Having described the linear properties of the metasurfaces, we turn to the nonlinear ones. We excite the metasurfaces with NIR femtosecond pulses (see Supplementary Note 3), to generate single-cycle THz signals. The emitted signal is characterized by a time domain spectroscopy system (TDS) based on electro-optic sampling (Figure 2a). THz emission is an even order nonlinear effect requiring breaking of inversion symmetry. (34) It had been shown that due to the mirror symmetry along the base of the SRRs, the excitation configuration gives rise to nonlinear currents along the arms, (1,13,35) and therefore, the emitted field is highly polarized along ŷ. Figure 2b,c shows the time- and frequency-resolved THz signal respectively, emitted from 1 × 1 mm2 uniform SRR-ITO and SRR-Glass metasurfaces, following pumping with 30 mW at a central wavelength of λp = 1500 nm. The emitted signal shows a single-cycle THz pulse with a pulse duration of about 1 ps. The signal peaks at ∼0.75 THz and extends to above 2.5 THz. It can be seen that the THz field generated from the SRR-Glass sample is significantly weaker than that of the SRR-ITO sample. This can be attributed to the strong nonlinearities of the ITO and field enhancement in the ENZ mode, (26,27) as further discussed below.

Figure 2

Figure 2. Nonlinear emission comparison between SRR-ITO and SRR-Glass metasurfaces. (a) Experimental setup. Ti:Sapp - Amplified titanium sapphire laser. OPA - Optical parametric amplifier. FM - Flip mirror. SP - Short pass. ZnTe - 0.5 mm (110-cut) crystal. WP - Wollaston prism. BPD - Balanced photodiode. (b) Time domain spectroscopy measurement of the THz signal emitted from SRR-ITO (magenta) and SRR-Glass (blue) under the same pumping conditions with an average power of 30 mW. (c) Emission spectrum from SRR-ITO and SRR-Glass metasurfaces. (d) Intensity of the THz signal generated from an SRR-ITO (magenta) and SRR-Glass metasurfaces (X5, blue) as a function of pump power. Dashed lines represent quadratic (black) and x4 (red) fits. (e) Intensity of SH signal generated from an SRR-ITO metasurface (magenta) and from an SRR-Glass metasurface (blue). Dashed black lines represent a quadratic fit.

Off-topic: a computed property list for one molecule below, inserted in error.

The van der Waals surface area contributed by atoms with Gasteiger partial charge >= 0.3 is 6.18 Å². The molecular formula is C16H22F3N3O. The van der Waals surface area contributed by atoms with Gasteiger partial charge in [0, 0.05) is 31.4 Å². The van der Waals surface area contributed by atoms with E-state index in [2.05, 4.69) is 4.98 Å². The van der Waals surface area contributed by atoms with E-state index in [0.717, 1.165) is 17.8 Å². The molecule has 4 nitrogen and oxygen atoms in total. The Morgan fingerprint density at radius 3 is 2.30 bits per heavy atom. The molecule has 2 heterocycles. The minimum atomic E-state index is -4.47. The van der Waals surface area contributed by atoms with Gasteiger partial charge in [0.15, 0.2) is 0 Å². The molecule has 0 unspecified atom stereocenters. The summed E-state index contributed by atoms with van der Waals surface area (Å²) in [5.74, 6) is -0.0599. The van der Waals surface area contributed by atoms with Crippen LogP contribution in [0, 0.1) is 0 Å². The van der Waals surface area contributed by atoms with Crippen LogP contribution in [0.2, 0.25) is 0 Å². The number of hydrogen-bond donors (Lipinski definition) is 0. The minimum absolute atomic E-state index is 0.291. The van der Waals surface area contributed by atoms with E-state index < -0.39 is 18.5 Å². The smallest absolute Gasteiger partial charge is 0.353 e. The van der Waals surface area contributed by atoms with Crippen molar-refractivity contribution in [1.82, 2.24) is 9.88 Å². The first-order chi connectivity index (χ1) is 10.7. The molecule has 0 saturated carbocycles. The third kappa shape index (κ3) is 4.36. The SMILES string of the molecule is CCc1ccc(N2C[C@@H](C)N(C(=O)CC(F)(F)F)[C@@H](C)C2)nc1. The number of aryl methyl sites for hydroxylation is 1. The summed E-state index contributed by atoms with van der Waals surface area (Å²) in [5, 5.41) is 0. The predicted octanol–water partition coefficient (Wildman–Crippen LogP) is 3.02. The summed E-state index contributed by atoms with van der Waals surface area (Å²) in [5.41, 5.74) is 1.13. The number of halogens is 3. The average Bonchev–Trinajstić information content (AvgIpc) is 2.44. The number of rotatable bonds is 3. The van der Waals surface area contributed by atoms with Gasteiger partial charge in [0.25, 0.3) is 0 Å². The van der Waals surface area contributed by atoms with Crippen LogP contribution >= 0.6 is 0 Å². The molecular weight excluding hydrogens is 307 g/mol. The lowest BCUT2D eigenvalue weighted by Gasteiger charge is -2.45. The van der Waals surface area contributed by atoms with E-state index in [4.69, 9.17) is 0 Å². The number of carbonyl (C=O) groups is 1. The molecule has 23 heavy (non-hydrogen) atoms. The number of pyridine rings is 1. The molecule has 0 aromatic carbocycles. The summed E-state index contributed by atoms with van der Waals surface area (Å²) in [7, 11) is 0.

The dependence of the generated THz intensity on the pumping power from the different samples reveals some unique properties, as shown in Figure 2d. First, it can be seen that the thin ITO film enhances the THz intensity up to 2 orders of magnitude (for a pumping power of 30 mW). In addition, the power law dependencies of the THz emission from metasurfaces on glass and ITO are different. This can be attributed to different dominant THz generation mechanisms in the two cases. The SRR-Glass sample shows a fourth power (x4) dependency, which can be explained by ponderomotive acceleration of photoejected electrons as was previously proposed. (8) On the other hand, in the case of SRR-ITO, we observe a quadratic power dependence for up to ∼40 mW pump power. This suggests a second-order nonlinear process, optical rectification, as has been previously suggested, (1,12) and settles the disagreement between the previous reports (1,8) (see also supplementary of ref (1)).

At higher pumping power of the SRR-ITO sample, saturation is observed (Figure 2d). This saturation behavior is reversible and may point on dynamic effects involved in the generation process. To verify that these observations are unique to the THz emission, we also measured the second-harmonic generation from the samples. The results of the SHG measurements are shown in Figure 2e. In both samples, the intensity of the generated SH exhibits a quadratic dependence on the pump power, as expected. In addition, the SRR-ITO metasurface enhances the SH generation compared to SRR-Glass (up to ∼4 fold), which agrees with previous reports. (33) This comparison shows that the ITO plays a more dominant role in the THz enhancement and may be explained by the large intrinsic nonlinearities arising from hot carriers in the THz regime that far exceed the fast nonlinearities in ITO. (26)